BMWs That Will Be Missed: BMW New Class 1500

The BMW New Class was produced by the Munich based car manufacturer between 1962 and 1977 in various models. The name referred to the 1.5-2-liter class of automobiles that BMW stopped producing since the second World War.
BMW 1500 5 photos
Photo: BMW
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This line of compact sedans and coupes was the one that ensured BMW's solvency during the financial crisis of the 1950s but also established the Bavarian' sport saloon identity.

The first car in the New Class line was the 1500, introduced at the Frankfurt Motor Show in 1961 and entered production in 1962. As you might have guessed it had a 1.5-liter engine with power ranges between 75 and 80 HP, depending on the carburetor. The 1500 had a unit body, and fully independent MacPherson struts in the front and semi-trailing arms at the back.

The engine was designed with scope for future enlargement and development. It was the basis for the 1600's, 1800's and 2000's engines. In order to keep the low bonnet line (which contributed to the styling of the car) the engine was canted over 30 degrees to the right.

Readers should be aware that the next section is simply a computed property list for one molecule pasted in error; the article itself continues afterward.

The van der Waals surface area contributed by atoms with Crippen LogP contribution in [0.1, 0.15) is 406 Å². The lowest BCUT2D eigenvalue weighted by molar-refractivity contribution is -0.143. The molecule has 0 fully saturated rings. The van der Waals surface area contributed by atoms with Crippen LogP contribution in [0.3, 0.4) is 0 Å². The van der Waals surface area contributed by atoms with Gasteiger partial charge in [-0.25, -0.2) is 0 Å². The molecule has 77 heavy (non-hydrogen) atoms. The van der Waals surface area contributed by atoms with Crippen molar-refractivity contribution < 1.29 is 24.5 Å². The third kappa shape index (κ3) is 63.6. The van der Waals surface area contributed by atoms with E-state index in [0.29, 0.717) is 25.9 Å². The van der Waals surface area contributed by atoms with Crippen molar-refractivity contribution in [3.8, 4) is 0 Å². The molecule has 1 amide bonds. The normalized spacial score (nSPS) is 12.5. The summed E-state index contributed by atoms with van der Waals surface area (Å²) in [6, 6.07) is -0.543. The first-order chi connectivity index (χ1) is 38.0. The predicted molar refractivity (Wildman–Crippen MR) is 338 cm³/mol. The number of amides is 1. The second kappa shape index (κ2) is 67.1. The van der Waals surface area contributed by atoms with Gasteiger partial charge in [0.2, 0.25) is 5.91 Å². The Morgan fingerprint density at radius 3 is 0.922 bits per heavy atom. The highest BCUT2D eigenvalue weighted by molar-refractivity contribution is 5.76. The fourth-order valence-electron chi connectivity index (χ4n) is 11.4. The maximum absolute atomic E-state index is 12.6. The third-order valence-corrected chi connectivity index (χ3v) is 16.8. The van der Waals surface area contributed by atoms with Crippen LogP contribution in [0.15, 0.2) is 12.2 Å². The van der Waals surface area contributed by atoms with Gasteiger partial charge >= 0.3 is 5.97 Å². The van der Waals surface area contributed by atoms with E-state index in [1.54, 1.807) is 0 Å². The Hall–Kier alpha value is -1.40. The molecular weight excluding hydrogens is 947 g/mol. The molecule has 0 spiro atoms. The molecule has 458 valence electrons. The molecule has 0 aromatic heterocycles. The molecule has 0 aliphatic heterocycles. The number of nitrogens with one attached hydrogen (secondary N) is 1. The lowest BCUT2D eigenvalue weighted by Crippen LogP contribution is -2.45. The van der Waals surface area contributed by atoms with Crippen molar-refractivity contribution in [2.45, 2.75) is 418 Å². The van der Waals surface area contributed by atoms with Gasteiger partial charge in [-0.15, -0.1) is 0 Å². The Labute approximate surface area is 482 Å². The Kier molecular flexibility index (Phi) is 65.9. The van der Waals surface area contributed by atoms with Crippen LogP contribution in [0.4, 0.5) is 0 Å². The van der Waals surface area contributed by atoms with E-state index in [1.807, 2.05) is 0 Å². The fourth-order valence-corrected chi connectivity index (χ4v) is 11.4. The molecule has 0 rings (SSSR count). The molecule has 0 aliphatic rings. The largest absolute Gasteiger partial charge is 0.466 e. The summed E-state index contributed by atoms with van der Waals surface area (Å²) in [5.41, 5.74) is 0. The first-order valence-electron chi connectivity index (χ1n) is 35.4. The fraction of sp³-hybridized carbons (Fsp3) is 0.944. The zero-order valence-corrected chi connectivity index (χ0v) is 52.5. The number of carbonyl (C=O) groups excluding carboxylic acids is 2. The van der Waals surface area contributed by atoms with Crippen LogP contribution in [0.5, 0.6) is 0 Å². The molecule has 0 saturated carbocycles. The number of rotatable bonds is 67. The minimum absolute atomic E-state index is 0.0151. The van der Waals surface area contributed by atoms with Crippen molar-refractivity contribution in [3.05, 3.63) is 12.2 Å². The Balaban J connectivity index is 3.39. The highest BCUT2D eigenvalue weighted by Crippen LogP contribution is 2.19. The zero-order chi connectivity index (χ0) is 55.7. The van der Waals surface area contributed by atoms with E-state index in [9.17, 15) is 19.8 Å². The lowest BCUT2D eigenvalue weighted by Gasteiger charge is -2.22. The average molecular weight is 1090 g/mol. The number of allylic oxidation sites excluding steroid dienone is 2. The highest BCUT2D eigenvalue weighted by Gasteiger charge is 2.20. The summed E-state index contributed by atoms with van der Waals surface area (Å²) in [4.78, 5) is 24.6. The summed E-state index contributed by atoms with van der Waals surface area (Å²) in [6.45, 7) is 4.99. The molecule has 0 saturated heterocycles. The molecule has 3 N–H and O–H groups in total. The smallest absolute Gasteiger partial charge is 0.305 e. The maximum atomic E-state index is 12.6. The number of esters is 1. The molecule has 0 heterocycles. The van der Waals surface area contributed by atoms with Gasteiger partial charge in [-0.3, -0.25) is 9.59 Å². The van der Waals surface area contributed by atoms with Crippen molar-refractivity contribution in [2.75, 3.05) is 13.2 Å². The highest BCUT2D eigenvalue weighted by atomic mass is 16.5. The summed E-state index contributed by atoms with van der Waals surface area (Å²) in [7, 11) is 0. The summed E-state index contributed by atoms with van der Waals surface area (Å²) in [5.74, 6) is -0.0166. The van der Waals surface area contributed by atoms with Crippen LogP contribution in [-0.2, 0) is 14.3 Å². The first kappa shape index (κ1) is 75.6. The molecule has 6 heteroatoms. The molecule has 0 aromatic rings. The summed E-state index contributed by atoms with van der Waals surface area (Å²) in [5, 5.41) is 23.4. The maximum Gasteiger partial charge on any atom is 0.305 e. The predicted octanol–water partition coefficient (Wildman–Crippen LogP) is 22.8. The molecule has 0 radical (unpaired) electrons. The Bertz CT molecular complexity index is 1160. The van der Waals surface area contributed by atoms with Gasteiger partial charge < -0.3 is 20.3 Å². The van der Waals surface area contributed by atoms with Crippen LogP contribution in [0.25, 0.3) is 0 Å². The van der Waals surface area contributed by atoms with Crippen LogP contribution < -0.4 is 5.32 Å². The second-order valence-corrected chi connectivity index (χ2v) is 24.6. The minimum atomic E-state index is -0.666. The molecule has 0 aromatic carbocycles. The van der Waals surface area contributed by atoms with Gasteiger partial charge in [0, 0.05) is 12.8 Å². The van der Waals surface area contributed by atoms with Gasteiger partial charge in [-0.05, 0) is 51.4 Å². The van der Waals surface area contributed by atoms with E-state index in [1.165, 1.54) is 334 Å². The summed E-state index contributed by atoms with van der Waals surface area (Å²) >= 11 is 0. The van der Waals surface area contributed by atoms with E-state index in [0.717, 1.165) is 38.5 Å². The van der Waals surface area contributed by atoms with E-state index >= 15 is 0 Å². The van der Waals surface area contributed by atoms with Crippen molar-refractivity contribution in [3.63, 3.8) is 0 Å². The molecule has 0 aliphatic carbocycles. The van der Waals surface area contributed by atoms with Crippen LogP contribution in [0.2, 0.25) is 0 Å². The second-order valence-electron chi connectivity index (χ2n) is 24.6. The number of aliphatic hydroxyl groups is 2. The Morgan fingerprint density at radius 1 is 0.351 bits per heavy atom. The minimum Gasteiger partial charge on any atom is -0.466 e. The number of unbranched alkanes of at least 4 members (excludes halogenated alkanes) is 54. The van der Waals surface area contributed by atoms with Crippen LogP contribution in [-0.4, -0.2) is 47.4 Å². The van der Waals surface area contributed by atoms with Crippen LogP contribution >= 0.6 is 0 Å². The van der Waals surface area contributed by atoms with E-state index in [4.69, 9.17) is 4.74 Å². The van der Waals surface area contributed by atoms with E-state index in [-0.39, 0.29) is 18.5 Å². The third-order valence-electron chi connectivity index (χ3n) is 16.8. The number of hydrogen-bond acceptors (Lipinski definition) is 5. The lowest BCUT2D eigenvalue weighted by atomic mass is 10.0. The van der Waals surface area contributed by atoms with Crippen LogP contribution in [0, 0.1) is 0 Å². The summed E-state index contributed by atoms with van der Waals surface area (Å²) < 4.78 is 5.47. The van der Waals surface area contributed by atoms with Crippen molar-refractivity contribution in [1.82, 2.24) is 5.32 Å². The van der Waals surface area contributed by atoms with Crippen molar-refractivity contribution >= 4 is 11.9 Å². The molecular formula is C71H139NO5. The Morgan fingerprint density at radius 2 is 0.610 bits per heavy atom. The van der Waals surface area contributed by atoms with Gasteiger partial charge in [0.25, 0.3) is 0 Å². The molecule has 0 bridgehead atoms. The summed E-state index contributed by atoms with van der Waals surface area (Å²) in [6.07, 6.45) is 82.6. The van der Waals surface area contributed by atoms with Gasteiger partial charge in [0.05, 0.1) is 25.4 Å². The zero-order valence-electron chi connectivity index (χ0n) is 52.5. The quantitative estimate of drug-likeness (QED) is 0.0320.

The 1500 accelerated from 0 to 100 km/h in 15 seconds and this performance was regarded as honorable for the small 1.5-liter engine. However the engine ran smooth, without any gratuitous vibrations even at 6,000 RPM.

The sales of this new car allowed BMW to actually pay dividends to the shareholders for the first time in 20 years, in 1963. However the 1500 had some problems too, like separation of the semi-trailing arm mounts from the body, rear axle failure, and gearbox problems.

In 1964 the 1500 was replaced by the 1600. However this will forever remain the car that established BMW's identity as a premium sports saloon manufacturer.
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